Should you go shopping for a better interest rate?

Written by Stephanie Halligan on May 21, 2014

Credit card companies, mortgage lenders and even banks all advertise to new customers with one magic number: the interest rate. With so much of the financial industry offering low introductory interest rates or higher-than-average savings rates for new clients, It’s tempting to jump on the nearest bandwagon and open up a new account, even if it only means saving 0.02% interest.

While a few percentage points may not seem like a lot, it could mean the difference between paying or earning a few extra hundred dollars. At the same time, switching to another account or company can be a huge hassle, and may not necessarily worth the switch.

So just when is it worth shopping for a better interest rate? Here are a few things to consider when browsing around:

  • Credit card balance transfers and APR: If you carry a credit card balance, it may be worth transferring your balance over to a new account to save on accruing interest. Many credit cards offer an introductory balance transfer rate for new customer, meaning you can transfer over your existing balance zero percent APR or a low interest rate for a short period of time. Your other option with a credit card balance is to negotiate down your interest rates with your existing credit card company.
  • Car loans from the dealership: Looking for an auto loan? This might be the best time to go shopping for interest rates. You’re much more likely to get a better deal on a car loan at your local bank or credit union than you are at a car dealership. Shopping around before you head to the dealership is a smart way to save hundreds or even thousands of dollars in interest.
  • Savings account interest rates: Many online savings accounts pay out 0.90 to 1.00 percent interest on your savings - a significantly better rate than the big retail banks. But whether or not the switch over to an online bank depends on two things: convenience and your total balance. If you’re only keeping $1,000 in your account, that extra couple bucks you’d earn in interest may not be worth the hassle. On the other hand, if you’re keeping a few thousand in your savings account, the effort may be worth the earnings.

Posted Under: Loans
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About Stephanie Halligan

Stephanie is the founder of The Empowered Dollar, a site dedicated to helping millennials to fix their finances and find their stride in money and life. When she's not blogging, Stephanie is designing school curricula and online games to teach students about smart money management.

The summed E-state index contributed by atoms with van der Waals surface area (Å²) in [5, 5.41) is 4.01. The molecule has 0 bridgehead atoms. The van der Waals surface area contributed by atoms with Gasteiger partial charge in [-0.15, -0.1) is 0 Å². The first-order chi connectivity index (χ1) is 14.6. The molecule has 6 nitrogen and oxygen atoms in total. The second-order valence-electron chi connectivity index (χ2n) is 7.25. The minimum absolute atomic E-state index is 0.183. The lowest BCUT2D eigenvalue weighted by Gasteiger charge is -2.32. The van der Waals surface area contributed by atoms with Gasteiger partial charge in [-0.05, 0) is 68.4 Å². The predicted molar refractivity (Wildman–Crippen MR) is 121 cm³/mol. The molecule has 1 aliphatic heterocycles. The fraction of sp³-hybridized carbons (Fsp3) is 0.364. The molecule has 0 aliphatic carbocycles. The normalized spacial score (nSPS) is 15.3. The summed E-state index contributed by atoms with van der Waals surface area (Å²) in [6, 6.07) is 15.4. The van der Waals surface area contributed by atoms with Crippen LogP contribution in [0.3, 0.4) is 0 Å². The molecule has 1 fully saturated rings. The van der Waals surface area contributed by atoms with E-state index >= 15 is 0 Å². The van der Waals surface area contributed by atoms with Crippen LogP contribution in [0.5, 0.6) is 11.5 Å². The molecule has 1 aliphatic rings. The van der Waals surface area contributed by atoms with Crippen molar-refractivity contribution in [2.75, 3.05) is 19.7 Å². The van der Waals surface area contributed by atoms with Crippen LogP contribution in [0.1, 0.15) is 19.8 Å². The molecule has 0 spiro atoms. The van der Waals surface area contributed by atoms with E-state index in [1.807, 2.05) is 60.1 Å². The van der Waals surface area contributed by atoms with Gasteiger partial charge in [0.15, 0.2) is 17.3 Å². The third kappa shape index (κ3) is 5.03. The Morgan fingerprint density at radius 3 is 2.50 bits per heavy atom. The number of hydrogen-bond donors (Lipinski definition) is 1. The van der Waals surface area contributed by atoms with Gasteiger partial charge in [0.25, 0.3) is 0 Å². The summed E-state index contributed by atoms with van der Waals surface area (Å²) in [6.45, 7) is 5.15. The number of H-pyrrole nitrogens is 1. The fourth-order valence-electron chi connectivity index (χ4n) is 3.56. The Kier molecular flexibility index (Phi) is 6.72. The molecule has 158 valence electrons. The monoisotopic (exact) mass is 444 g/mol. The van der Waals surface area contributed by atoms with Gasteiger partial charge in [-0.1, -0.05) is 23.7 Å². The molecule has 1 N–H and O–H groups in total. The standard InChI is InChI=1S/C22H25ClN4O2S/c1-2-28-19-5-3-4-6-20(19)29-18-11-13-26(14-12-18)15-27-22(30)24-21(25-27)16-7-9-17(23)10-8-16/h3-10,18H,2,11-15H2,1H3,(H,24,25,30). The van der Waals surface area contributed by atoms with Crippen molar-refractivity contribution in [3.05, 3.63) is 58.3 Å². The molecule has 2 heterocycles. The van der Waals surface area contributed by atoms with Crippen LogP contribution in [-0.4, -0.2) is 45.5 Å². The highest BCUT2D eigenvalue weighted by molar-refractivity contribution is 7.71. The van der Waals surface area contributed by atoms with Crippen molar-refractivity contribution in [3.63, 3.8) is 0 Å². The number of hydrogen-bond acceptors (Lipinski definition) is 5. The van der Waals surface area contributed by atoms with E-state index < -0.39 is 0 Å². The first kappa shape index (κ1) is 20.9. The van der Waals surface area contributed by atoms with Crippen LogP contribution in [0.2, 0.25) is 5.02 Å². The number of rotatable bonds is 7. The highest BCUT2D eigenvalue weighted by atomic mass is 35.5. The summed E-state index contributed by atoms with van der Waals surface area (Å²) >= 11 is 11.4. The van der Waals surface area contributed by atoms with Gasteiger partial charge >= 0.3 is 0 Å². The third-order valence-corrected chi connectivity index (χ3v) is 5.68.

May21

Credit card companies, mortgage lenders and even banks all advertise to new customers with one magic number: the interest rate. With so much of the financial industry offering low introductory interest rates or higher-than-average savings rates for new clients, It’s tempting to jump on the nearest bandwagon and open up a new account, even if it only means saving 0.02% interest.

While a few percentage points may not seem like a lot, it could mean the difference between paying or earning a few extra hundred dollars. At the same time, switching to another account or company can be a huge hassle, and may not necessarily worth the switch.

So just when is it worth shopping for a better interest rate? Here are a few things to consider when browsing around:

  • Credit card balance transfers and APR: If you carry a credit card balance, it may be worth transferring your balance over to a new account to save on accruing interest. Many credit cards offer an introductory balance transfer rate for new customer, meaning you can transfer over your existing balance zero percent APR or a low interest rate for a short period of time. Your other option with a credit card balance is to negotiate down your interest rates with your existing credit card company.
  • Car loans from the dealership: Looking for an auto loan? This might be the best time to go shopping for interest rates. You’re much more likely to get a better deal on a car loan at your local bank or credit union than you are at a car dealership. Shopping around before you head to the dealership is a smart way to save hundreds or even thousands of dollars in interest.
  • Savings account interest rates: Many online savings accounts pay out 0.90 to 1.00 percent interest on your savings - a significantly better rate than the big retail banks. But whether or not the switch over to an online bank depends on two things: convenience and your total balance. If you’re only keeping $1,000 in your account, that extra couple bucks you’d earn in interest may not be worth the hassle. On the other hand, if you’re keeping a few thousand in your savings account, the effort may be worth the earnings.
About Stephanie Halligan
Stephanie is the founder of The Empowered Dollar, a site dedicated to helping millennials to fix their finances and find their stride in money and life. When she's not blogging, Stephanie is designing school curricula and online games to teach students about smart money management.